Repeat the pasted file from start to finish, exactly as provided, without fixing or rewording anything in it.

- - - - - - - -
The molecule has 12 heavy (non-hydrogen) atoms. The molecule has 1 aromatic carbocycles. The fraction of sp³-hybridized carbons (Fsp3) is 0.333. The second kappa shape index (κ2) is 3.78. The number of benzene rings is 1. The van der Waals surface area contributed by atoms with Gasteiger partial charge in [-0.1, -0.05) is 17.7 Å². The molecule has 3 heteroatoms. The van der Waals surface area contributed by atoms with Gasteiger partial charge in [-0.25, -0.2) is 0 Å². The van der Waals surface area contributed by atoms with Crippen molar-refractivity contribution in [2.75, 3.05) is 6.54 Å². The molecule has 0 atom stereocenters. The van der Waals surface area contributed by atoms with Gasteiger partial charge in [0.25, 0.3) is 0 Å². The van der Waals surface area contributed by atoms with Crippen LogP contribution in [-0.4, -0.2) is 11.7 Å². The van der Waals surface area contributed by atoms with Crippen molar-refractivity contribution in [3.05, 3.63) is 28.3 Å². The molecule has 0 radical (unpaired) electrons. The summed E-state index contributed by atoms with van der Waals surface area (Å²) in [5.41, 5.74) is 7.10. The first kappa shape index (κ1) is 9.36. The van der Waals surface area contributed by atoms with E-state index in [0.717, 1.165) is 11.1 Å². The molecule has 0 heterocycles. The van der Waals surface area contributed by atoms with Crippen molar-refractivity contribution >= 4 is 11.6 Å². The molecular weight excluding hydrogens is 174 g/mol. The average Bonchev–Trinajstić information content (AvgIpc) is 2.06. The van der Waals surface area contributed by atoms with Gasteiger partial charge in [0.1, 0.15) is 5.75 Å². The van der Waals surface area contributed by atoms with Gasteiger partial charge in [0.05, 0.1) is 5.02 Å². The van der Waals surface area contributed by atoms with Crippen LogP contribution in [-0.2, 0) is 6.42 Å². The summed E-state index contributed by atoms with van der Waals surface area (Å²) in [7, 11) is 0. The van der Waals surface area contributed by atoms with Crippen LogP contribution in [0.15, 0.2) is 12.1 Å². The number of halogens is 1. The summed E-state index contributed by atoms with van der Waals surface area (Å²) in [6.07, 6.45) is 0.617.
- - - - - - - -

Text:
The molecule has 12 heavy (non-hydrogen) atoms. The molecule has 1 aromatic carbocycles. The fraction of sp³-hybridized carbons (Fsp3) is 0.333. The second kappa shape index (κ2) is 3.78. The number of benzene rings is 1. The van der Waals surface area contributed by atoms with Gasteiger partial charge in [-0.1, -0.05) is 17.7 Å². The molecule has 3 heteroatoms. The van der Waals surface area contributed by atoms with Gasteiger partial charge in [-0.25, -0.2) is 0 Å². The van der Waals surface area contributed by atoms with Crippen molar-refractivity contribution in [2.75, 3.05) is 6.54 Å². The molecule has 0 atom stereocenters. The van der Waals surface area contributed by atoms with Gasteiger partial charge in [0.25, 0.3) is 0 Å². The van der Waals surface area contributed by atoms with Crippen LogP contribution in [-0.4, -0.2) is 11.7 Å². The van der Waals surface area contributed by atoms with Crippen molar-refractivity contribution in [3.05, 3.63) is 28.3 Å². The molecule has 0 radical (unpaired) electrons. The summed E-state index contributed by atoms with van der Waals surface area (Å²) in [5.41, 5.74) is 7.10. The first kappa shape index (κ1) is 9.36. The van der Waals surface area contributed by atoms with E-state index in [0.717, 1.165) is 11.1 Å². The molecule has 0 heterocycles. The van der Waals surface area contributed by atoms with Crippen molar-refractivity contribution >= 4 is 11.6 Å². The molecular weight excluding hydrogens is 174 g/mol. The average Bonchev–Trinajstić information content (AvgIpc) is 2.06. The van der Waals surface area contributed by atoms with Gasteiger partial charge in [0.1, 0.15) is 5.75 Å². The van der Waals surface area contributed by atoms with Gasteiger partial charge in [0.05, 0.1) is 5.02 Å². The van der Waals surface area contributed by atoms with Crippen LogP contribution in [-0.2, 0) is 6.42 Å². The summed E-state index contributed by atoms with van der Waals surface area (Å²) in [7, 11) is 0. The van der Waals surface area contributed by atoms with Crippen LogP contribution in [0.15, 0.2) is 12.1 Å². The number of halogens is 1. The summed E-state index contributed by atoms with van der Waals surface area (Å²) in [6.07, 6.45) is 0.617.